Newton has foreseen relativity and the possible lack of continuity in space and time, but he has done nothing to address that. Fair enough, his work was much more important to science than venturing throughout the unknowns of science, that would be almost mystical of him to try (although, he was an alchemist). But more and more, scientific progress seems to be blocked by chaos theory, where you either unwind the knots or go back to alchemy.
Chaos theory exists for more than a century, but it was only recently that it has been applied to anything outside differential equations. The hyper-sensibility of the initial conditions is clear on differential systems, but other systems have a less visible, but no less important, sensibility. We just don’t see it well enough, since most of the other systems are not as well formulated as differential equations (thanks to Newton and Leibniz).
Neurology and the quest for artificial intelligence has risen a strong interest in chaos theory and fractal systems. The development in neural networks has shown that groups and networks also have a fundamental chaotic nature, but more importantly, that it’s only though the chaotic nature of those systems that you can get a good amount of information from it. Quantum mechanics had the same evolution, with Heisenberg and Schroedinger kicking the ball first on the oddities of the universe and how important is the lack of knowledge of a system to be able to extract information from it (think of Schroedinger’s cat).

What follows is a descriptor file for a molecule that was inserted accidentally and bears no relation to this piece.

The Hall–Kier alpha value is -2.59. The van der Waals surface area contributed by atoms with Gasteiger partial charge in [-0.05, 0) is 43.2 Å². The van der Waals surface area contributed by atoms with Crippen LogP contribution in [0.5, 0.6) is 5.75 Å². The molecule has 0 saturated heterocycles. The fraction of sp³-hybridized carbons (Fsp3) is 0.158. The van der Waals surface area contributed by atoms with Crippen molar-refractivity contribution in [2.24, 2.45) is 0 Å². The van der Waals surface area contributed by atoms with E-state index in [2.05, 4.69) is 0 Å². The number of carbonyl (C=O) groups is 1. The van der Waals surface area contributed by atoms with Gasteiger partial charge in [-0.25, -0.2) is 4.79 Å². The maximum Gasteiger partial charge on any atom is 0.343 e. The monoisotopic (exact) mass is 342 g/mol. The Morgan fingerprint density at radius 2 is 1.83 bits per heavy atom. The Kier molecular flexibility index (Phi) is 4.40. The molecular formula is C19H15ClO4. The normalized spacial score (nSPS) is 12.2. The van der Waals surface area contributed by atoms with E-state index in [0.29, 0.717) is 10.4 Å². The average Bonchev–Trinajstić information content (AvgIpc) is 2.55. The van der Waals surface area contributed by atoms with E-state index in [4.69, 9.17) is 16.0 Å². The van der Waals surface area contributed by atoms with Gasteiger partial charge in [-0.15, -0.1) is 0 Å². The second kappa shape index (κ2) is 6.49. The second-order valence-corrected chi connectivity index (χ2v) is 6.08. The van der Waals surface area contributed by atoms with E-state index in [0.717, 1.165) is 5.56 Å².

A network with direct and fixed thresholds doesn’t learn. Particles with known positions and velocities don’t compute. N-body systems with definite trajectories don’t exist.
The genetic code has some similarities to these models. Living beings have far more junk than genes in their chromosomes (reaching 98% of junk on human genome), but changes in the junk parts can often lead to invalid creatures. If junk within genes (introns) gets modified, the actual code (exons) could be split differently, leading to a completely new, dysfunctional, protein. Or, if you add start sequences (TATA-boxes) to non-coding region, some of them will be transcribed into whatever protein they could make, creating rubbish within cells, consuming resources or eventually killing the host.